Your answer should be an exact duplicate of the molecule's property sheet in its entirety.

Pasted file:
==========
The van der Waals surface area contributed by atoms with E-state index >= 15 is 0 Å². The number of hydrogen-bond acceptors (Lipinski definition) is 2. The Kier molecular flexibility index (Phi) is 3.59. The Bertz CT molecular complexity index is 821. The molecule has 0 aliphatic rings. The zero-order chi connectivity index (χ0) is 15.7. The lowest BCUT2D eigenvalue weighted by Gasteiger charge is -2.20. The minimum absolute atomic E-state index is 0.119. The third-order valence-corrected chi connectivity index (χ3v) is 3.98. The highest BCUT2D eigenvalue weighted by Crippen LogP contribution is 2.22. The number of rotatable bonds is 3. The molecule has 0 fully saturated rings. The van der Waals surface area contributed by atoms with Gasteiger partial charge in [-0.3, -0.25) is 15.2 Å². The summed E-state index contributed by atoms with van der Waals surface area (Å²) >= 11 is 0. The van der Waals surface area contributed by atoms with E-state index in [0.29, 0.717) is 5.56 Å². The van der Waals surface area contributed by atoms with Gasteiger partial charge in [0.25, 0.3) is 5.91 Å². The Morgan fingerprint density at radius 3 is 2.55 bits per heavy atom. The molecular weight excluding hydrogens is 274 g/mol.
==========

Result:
The van der Waals surface area contributed by atoms with E-state index >= 15 is 0 Å². The number of hydrogen-bond acceptors (Lipinski definition) is 2. The Kier molecular flexibility index (Phi) is 3.59. The Bertz CT molecular complexity index is 821. The molecule has 0 aliphatic rings. The zero-order chi connectivity index (χ0) is 15.7. The lowest BCUT2D eigenvalue weighted by Gasteiger charge is -2.20. The minimum absolute atomic E-state index is 0.119. The third-order valence-corrected chi connectivity index (χ3v) is 3.98. The highest BCUT2D eigenvalue weighted by Crippen LogP contribution is 2.22. The number of rotatable bonds is 3. The molecule has 0 fully saturated rings. The van der Waals surface area contributed by atoms with Gasteiger partial charge in [-0.3, -0.25) is 15.2 Å². The summed E-state index contributed by atoms with van der Waals surface area (Å²) >= 11 is 0. The van der Waals surface area contributed by atoms with E-state index in [0.29, 0.717) is 5.56 Å². The van der Waals surface area contributed by atoms with Gasteiger partial charge in [0.25, 0.3) is 5.91 Å². The Morgan fingerprint density at radius 3 is 2.55 bits per heavy atom. The molecular weight excluding hydrogens is 274 g/mol.